Perhaps we need some special driver training and further reinforcement on the dangers of texting whilst driving. Or be informed by the latest research in human behaviour arousal and performance monitoring to help determine when the driver can perform tasks. Given that vehicles now communicate with mobile devices using Bluetooth or similar protocols, any SMS, Facebook or Twitter feeds could be disabled whilst in the vehicle or tailored to operate when the vehicle is stationary, thereby reducing distraction which is acknowledged as the major cause of accidents. This is where ITS can assist if it is designed to integrate with the human who will remain in executive control of a vehicle for some time yet, despite the advances in automation.
All of which demonstrates that human scientists should be involved at the outset in the design and development of the HMI, and inform the powers that be on how the various technologies should be managed to reduce the dangers on our roads. It would certainly be an improvement on the current situation.
Leave a Comment » | Fatigue, Human Behaviour, Human Error, Human Factors, Man Machine Interface (MMI), Risk Analysis, Risk Management | Tagged: Bluetooth, BMW, Facebook, Twitter | Permalink
Posted by Vince
October 3, 2012
Just read a post on the increasing ability of neuroscientists to image and understand the brain. The author, Kathleen Taylor makes a very interesting observation that perhaps in the future the research of the brain will surpass the physical sciences in importance. She is probably biased given her neuroscience background but I feel that she has highlighted some fundamental questions with regard to how humans will interact with the world (or perhaps the universe?) and with each other in the future.
She makes the point that the physical sciences have largely been insulated from how the knowledge gained from research in this area is used, given that there is no human input into their experimentation. The research is largely introspective or governed by mathematics or similarly prescriptive methods. The potential consequences of the research is not addressed at any time (at least in a formal sense) as there is little input from others apart from peers and supervisors with a similar research background.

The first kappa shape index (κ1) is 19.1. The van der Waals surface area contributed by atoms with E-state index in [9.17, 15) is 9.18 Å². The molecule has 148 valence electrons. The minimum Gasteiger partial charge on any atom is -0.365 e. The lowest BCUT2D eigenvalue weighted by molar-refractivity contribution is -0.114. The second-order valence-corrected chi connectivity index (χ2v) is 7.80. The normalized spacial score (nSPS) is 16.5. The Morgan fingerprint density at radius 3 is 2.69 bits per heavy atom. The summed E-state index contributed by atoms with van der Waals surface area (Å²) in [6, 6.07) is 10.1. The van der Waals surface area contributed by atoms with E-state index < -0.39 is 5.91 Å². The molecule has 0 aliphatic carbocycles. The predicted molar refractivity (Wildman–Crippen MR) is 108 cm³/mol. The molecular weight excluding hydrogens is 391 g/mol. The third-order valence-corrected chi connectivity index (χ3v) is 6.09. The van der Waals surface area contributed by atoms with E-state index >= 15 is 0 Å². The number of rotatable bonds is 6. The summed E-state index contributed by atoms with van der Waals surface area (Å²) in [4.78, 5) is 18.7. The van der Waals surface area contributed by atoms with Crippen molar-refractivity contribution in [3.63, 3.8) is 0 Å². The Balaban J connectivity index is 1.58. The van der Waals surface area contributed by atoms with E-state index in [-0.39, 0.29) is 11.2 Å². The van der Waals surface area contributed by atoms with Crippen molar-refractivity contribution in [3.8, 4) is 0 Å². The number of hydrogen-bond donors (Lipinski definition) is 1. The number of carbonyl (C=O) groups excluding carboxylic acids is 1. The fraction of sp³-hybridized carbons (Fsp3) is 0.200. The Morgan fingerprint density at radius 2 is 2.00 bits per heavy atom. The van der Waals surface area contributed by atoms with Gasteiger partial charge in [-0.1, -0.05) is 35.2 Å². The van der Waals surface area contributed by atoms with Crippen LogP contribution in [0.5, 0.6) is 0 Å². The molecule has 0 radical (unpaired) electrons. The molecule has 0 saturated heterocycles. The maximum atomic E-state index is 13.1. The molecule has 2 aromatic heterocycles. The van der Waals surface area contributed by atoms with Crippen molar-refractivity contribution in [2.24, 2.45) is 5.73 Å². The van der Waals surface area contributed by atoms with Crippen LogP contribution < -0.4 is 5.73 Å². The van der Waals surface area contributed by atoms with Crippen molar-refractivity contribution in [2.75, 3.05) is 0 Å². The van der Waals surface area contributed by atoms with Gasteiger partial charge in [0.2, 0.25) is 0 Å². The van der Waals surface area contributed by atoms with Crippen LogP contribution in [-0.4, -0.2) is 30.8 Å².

The difference between the physical and social sciences has been commented on in previous blog posts. Physical scientists, although brilliant in their own field, tend to make assumptions as to how humans fit into their models and how their research can be applied. Human behaviour is commonly included as a probability which then influences the remainder of the postulated model to provide results which do not necessarily reflect what actually happens in the real world. However, either these discrepancies are ignored, or assumed to be just part of a distribution of human behaviour. A system is then designed using such flawed thinking and typically, it is the poor old human operators who have to adapt and make up for such sloppy design when they have to make things work.
Alternatively, these operators are seen as the problem when the system is subsequently audited as the ‘brilliant’ system design is hardly ever tested and/or seen to be at fault. At last there are glimmers of hope as safety management systems are identifying that these ‘brilliant’ systems are more often than not the cause of many failings, not just from the operator perspective. So the ‘human error‘ which historically has almost always been attributed as the cause of an accident is sheeted home to where it belongs in the first place – the arrogant human who designed the system who was either unaware of or was permitted to ignore the fact that an inherent part of the design process is to understand how the human operator thinks and acts when interfacing with their system.
On the other hand, social scientists and human scientists in particular have a core theme that human behaviour is far more complex and determined by sensory and perceptual aspects initially, then modified by cognitive processes which are also subject to change. These factors need to be addressed when modelling how a human operates with a machine or amongst themselves to make decisions etc. As discussed in Kathleen’s article, the brain is such a complex organ and it is subject to a massive range of inputs that we are only now becoming aware of how it works, and how to manipulate it. Perhaps in the new millennium, neuroscience may have similar advances as occurred in physics (relativity, quantum mechanics and understanding of atomic and sub-atomic structure for example) during the last.
Kathleen highlights that the ethics of operating on the neural and molecular scale within the human brain and the resultant impact it may have on the individual concerned will be a central theme going forward. This is especially pertinent when entities such as commercial or government interests will be in a position to manipulate these factors and it is therefore something which needs to be addressed well prior to this particular genie escaping the bottle.